Being self-compassionate rather than self-critical will help you to be resilient in the face of failure, to learn and grow from your mistakes, and to discover opportunities you otherwise would never have found. As a consequence, you will feel grateful, be far happier, and your chances for success will increase manifold.
In fact, Seppala writes, “rather than being a motivator, [being self-critical] can actually prevent you from trying again after failure for fear of failing once more.”
Third, get current on the science of motivation. Leading business author Dan Pink has a fantastic book called Drive: The Surprising Truth About What Motivates Us. In his book he argues that there is a gap between what science knows about how motivation works and what we actually tend to do.
For example, we tend to think that the strongest motivation comes from rewards and punishments. With the exception of rote tasks, that is incorrect and stifles creativity and insight. We need to transition from extrinsic motivation to intrinsic motivation if we are going to unleash our full potential (and find more satisfaction in our work). Intrinsic motivation is built through three components: autonomy, mastery, and purpose. This animated video summary of Drive is well worth your time. It is a real game-changer.
JT: If a student feels like they’ve lost motivation, how would you advise them to make a fresh start?
MP: Here are three ways to make a fresh start.
First, get clear on expectations. It’s almost impossible to be motivated if you aren’t clear on what you have to do. This means making a list.
But don’t overload yourself here by trying to list everything (I make that mistake very often!). Focus on the current week. To create this list, ask yourself: what is required of me this week? Look at your syllabi and write down the assignments you need to do this week. If you have fallen behind, also write down anything you need to do in order to be caught up. Then back up further and ask yourself: what needs to be done this week in my other roles? These other roles might include student organizations, family obligations, and so forth. Keep doing this each week.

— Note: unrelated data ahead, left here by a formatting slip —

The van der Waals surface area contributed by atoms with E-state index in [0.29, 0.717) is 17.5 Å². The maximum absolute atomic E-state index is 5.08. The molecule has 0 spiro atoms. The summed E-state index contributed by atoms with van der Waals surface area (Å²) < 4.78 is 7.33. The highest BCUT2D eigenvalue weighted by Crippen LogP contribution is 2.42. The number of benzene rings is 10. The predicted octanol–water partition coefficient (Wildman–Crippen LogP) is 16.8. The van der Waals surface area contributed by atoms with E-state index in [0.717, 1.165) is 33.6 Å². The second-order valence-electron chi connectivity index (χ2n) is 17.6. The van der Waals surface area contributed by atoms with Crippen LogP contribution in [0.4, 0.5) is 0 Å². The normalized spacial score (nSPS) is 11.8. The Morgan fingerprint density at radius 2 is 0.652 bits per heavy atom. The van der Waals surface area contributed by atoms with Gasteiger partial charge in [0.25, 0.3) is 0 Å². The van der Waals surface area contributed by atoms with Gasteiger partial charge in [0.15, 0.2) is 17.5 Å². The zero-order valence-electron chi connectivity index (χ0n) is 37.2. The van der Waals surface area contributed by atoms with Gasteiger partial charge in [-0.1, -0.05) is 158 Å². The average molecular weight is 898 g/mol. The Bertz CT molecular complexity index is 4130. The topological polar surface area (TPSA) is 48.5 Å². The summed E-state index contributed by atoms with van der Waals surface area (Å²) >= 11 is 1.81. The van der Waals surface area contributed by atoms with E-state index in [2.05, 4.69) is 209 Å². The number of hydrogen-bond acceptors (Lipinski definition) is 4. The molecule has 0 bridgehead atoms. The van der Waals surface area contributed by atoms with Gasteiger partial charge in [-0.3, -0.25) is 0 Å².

Second, create a basic schedule. This is called your ideal week. It is a framework for how you plan to spend your time. Google Calendar works great for this, or some other tool like that. Put your classes in it (I’m sure most have already done that) and then also identify a few other blocks for when you will study and carry out other large responsibilities.
But do not overload it. If you try to schedule every minute of your day, it won’t work. Also, do not be afraid of wasting some time. If you try to avoid wasting any time, your brain will resist, and you will probably waste even more time. Studies show that blank space on your calendar is a good thing for creative work and is often when your best and brightest ideas emerge.
Third, remember the difference between intrinsic and extrinsic motivation. To unleash the greater power of intrinsic motivation, reframe the things you have a resistance toward doing. Find an aspect of each–somewhere, somehow–that you really like. Or find a way that those tasks fulfill a larger purpose or value of yours. The notion of “I just need to gut this out” can work for a few things for the short term, but it will not work for the long-term and is never a source of lasting success.